Cellulitis is a bacterial infection that occurs on the skin and in the tissues beneath the skin. This can be mistaken for allergic reactions and other skin conditions because of the presence of rashes and tenderness that develop on the skin. However, this can be differentiated by the fact that cellulitis actually occurs in much deeper layers of the skin.
The following are some of the symptoms of cellulitis that patients and physicians should watch out for:
- Painful skin areas that are tender to touch
- Inflammation of the skin
- Redness of the skin
- Swelling of the skin
- Drainage of pus or clear yellow fluid from the affected areas
- It is also possible that the patient will experience swelling in some lymph nodes, often those located closest to the areas with cellulitis
- Warmth of the skin, something that is much warmer than the surrounding areas
- It is also possible that these skin symptoms will be accompanied by systemic symptoms such as:
- Chills and fever
- Fatigue and malaise
- Muscle aches
- Joint aches
- Scabs and rashes
- Red lines that trace from the affected area to the lymph nodes
What are the Causes of Cellulitis
- There are a number of possible reasons why cellulitis occurs in the skin.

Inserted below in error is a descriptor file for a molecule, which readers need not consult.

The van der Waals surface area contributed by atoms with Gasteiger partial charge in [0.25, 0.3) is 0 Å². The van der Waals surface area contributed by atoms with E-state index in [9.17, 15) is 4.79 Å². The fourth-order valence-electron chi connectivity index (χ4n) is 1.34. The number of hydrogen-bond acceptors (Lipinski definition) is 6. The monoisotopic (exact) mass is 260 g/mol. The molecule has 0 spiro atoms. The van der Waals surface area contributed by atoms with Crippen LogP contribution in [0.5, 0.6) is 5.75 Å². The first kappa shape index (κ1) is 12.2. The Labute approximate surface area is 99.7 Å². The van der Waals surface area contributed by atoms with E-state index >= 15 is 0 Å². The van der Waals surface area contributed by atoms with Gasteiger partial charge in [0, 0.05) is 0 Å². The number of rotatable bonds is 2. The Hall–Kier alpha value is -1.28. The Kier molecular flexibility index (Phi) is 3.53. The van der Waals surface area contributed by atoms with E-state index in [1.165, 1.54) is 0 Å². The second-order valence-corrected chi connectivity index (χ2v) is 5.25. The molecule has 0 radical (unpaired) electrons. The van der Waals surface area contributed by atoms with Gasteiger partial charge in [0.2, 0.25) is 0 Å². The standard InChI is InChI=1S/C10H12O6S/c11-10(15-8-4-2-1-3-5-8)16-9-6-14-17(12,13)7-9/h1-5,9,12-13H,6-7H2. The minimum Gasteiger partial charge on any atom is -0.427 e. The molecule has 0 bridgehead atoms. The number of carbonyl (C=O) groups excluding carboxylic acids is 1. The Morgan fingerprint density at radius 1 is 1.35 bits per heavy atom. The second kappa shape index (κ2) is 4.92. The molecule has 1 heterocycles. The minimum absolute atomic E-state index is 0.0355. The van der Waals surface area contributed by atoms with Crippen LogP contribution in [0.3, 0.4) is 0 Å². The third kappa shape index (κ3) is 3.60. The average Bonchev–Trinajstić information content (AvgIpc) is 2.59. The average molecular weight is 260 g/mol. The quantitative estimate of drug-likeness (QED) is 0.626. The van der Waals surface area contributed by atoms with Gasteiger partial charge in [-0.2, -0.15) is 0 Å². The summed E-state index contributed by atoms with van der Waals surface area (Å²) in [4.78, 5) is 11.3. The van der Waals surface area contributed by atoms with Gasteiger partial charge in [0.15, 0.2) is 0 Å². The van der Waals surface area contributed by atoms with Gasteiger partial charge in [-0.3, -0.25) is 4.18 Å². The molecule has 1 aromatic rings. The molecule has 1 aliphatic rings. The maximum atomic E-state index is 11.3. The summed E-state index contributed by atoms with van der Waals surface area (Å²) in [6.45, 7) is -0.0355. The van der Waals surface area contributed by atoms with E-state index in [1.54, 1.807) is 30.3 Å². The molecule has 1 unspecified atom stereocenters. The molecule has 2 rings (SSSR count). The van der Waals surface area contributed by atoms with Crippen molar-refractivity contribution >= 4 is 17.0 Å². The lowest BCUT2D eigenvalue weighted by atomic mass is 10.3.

- Streptococcus and Staphylococcus are the two most common bacteria groups that cause this ailment. Still, Pseudomonas, Clostridium, and Hemophilus influenza could also cause cellulitis.
- The most common reason why cellulitis occurs is that bacteria enter the body through a crack or opening in the skin. This could come in the form of a wound, puncture, laceration, or skin ulcers. Some ailments also open the skin to bacteria, including dermatitis and athlete’s foot.
- Sometimes, insects and spiders bite the skin, injecting bacteria that could also cause the infection.
- When the skin is dry and flaky, it could be easier for bacteria to enter it.
Treatment Involved for Cellulitis Infection
- It is best to understand that cellutitis is caused by bacteria. Thus, treatment will be in the form of antibiotics.
- There are some home remedies such as herbs that also have antibacterial properties.
- These remedies can be used directly on the skin or drank, depending on how this particular herb or medication is used.
- For instance, bayberry and eucalyptus have antibacterial properties. These herbs are used externally.
- Home remedies that can be taken orally include garlic, turmeric, and cranberries.